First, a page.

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There were an estimated 35,000 cases of child abuse nationwide in fiscal 2000, but only about 18,000 were probed by child welfare consultation centers, according to a Health, Labor and Welfare Ministry report released Tuesday.

The estimate of 35,000 was based on reports by organizations that include local health centers, medical institutions and schools.

It was the first survey to cover such organizations, the ministry said. In the past, the ministry only surveyed child consultation centers, which have been empowered to investigate suspected cases of child abuse.

A research group at the ministry sent surveys to 110,000 organizations nationwide. Only 40,000 groups responded.

According to the survey, the number of abuse cases reported by these organizations between April 2000 and March 2001 totaled 24,744. Based on the response rate, the ministry estimates the actual number of such cases to be somewhere near 35,000.

Of the 24,744 cases, 106 involved child abuse resulting in death, including murder-suicides. Some 1,008 children were seriously injured, and 1,515 cases resulted in pediatric injuries that required medical treatment.

Of the cases, 79 percent required expert care for children, including treatment for psychological damage. Some 56 percent of the cases involved the abuse of children under the age of 6, including newborns.

The number of cases recognized by child consultation centers is still low in light of the estimated total of reported cases of child abuse, the ministry said, adding that it aims to build local networks between the centers and health and medical organizations as well as schools in a bid to prevent mistreatment of children.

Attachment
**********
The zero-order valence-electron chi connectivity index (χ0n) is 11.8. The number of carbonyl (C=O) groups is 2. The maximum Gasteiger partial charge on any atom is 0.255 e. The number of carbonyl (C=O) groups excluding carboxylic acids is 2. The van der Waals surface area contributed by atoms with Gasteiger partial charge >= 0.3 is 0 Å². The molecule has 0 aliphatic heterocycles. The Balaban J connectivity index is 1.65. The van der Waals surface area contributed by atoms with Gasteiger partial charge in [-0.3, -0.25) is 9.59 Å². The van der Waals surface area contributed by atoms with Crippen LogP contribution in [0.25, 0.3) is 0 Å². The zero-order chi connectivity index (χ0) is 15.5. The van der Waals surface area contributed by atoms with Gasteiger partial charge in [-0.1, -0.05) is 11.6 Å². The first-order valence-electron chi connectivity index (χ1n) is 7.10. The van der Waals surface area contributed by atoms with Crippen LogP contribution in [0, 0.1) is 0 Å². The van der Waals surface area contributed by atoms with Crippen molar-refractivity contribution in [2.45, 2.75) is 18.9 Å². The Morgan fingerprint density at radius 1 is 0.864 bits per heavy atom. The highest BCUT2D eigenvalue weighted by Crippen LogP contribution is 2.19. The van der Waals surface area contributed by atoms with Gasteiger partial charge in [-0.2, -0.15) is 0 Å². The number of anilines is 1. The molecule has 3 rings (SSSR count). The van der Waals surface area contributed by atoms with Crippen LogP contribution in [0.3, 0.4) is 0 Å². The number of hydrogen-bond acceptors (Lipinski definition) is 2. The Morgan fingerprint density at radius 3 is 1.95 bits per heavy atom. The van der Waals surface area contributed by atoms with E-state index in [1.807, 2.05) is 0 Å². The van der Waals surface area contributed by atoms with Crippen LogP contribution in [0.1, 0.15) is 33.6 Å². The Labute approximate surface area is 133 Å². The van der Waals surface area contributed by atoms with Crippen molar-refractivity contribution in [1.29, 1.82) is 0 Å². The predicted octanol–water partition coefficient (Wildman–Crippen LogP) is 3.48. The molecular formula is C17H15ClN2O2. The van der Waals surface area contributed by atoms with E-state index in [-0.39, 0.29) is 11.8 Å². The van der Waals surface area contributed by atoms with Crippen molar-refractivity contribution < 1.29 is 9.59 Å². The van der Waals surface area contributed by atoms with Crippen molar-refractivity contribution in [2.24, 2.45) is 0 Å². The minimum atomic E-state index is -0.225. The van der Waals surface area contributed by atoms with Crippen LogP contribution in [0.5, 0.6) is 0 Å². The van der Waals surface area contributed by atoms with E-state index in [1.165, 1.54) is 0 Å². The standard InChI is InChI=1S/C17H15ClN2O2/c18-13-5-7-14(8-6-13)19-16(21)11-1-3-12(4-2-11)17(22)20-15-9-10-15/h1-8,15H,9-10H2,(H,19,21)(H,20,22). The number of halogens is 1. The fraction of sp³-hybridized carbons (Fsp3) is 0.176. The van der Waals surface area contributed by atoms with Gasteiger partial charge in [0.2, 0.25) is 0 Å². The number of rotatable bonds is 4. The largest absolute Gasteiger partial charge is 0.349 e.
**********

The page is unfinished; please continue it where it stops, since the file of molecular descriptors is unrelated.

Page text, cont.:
Meanwhile, the number of abuse consultations at child consultation centers in fiscal 2001 rose to a record high of about 24,800, up roughly 30 percent over the previous year, according to another survey released Tuesday by the ministry.

The latest figure represents a 23-fold increase over the 11 years since the ministry began compiling data. The number of such consultations nationwide was 1,101 in fiscal 1990.

The ministry said the increase was due in part to a law to curb child abuse that took effect in November 2000. Under the law, teachers, doctors and welfare officers are obliged to be on the lookout for early signs of abuse and report their suspicions to child consultation centers.

The ministry said it will report the latest data to a meeting of heads of child consultation centers across Japan and ask them to strengthen measures to combat child abuse.

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